TechTalk Nov/Dec 2015

By Staff

AUTOMATED EDGING

In today’s high production environment automation trends continue to flow around the lab especially in finishing. There are several key aspects to automating edging that are important to review and while some are obvious such as production capacity, there are others that can be overlooked. An important aspect to automated edging is the ability to process each lens individually. This means looking at options where the edger operates with independent spindles. There are a couple of key aspects here that are important: lens quality is increased as each eye can be edged to the specific needs of the Rx, frame and wearer measurements. Also, with independent spindles you have a bit of redundancy in the event of an unexpected machine failure in one the spindles.  You also want to consider shape editing software and the ability to edit shapes, create shapes and of course, correct some shapes that may have been traced incorrectly. Ensuring this software is on the machine along with proper training will do wonders for your lab staff as they won’t be scared to make some edits when needed. You’ll also want to consider the automated edger for the bulk of your work, not your ‘specials.” This way you can set the machine up with the right edging tools and let it go without worry that it will get bogged down with special type jobs. There will almost always be the need for a manual edger so let your skilled players handle the real complex jobs while your automating runs through the bread and butter work.
Kevin Cross, director of sales, Schneider Optical Machines

FIXING AXIS ISSUES

Ever had an axis issue and felt like you were chasing your tail trying to fix it?  An axis issue can be one of the most difficult issues to correct however, these few tips can help.  First, assess the situation.  Just because you have one job off axis, doesn’t mean you have an axis issue.  Correcting an issue for one off -axis job could result in multiple new axis issues when there was never actually a problem initially.  There are four main causes of an off-axis job:  1. Tracing, 2. Blocking, 3. Edging, and 4. Slip/twists.  Each one of these presents a unique symptom to help pinpoint the area in need of correction.  With an axis issue due to tracing, both edged lenses will result in a nasal up or nasal down axis deviation.  It’s recommended you check your tracer; however remember the calibration issue may be a result of frame tracing, demo lens tracing or both.  With an axis issue due to blocking, both lenses will have the appearance of being on axis, however, the  power or bi-focal segment will be off in separate directions.  If you have an axis issue due to edging, the nasal of each lens will be off in opposite directions.  Note: distinguishing a blocking or edging axis issue can only be determined when the lenses are still blocked.  With a slip/twist axis issue, one or both lenses can be off axis by an undetermined amount in the direction of the cut.  The shape to block will appear to be on axis; however the power or bi-focal segment will be off axis.  Diagnosing the issue before making a correction will save time and headaches.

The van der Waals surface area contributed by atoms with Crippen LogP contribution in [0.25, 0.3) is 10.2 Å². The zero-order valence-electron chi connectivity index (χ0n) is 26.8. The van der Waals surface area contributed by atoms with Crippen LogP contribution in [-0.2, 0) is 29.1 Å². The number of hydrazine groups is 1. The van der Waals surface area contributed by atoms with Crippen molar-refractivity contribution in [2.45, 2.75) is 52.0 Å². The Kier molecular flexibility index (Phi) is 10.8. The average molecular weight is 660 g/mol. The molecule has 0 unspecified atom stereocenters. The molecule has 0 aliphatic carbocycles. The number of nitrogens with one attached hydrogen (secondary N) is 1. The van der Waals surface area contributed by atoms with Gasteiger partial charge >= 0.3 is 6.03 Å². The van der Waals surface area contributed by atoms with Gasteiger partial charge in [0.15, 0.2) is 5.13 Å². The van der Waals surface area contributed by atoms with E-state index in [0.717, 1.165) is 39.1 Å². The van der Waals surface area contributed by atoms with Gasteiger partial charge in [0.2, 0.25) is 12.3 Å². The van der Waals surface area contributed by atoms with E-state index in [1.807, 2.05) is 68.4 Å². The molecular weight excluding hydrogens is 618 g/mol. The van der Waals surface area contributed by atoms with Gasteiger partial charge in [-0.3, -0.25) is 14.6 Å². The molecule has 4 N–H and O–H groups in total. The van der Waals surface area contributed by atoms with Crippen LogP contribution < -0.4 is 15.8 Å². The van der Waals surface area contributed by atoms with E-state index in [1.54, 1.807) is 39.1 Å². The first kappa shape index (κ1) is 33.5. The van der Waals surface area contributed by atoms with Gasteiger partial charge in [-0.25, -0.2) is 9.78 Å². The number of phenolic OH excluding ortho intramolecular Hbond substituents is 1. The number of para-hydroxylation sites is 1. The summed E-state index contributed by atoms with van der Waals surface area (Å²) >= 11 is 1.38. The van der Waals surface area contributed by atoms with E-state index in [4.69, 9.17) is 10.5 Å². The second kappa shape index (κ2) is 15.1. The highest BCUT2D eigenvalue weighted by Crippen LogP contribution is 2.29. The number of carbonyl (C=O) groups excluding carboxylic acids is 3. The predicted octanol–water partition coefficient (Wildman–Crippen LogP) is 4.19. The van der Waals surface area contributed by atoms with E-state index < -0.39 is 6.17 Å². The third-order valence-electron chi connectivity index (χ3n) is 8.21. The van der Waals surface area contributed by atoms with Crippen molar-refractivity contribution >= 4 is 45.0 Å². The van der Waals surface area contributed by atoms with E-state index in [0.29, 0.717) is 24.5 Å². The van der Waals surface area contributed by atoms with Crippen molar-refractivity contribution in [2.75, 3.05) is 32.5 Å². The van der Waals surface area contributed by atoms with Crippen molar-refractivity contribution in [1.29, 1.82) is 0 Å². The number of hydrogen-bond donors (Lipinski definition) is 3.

Kevin Paddy, director – Finishing National Optronics/Satisloh


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May/June LabTalk 2017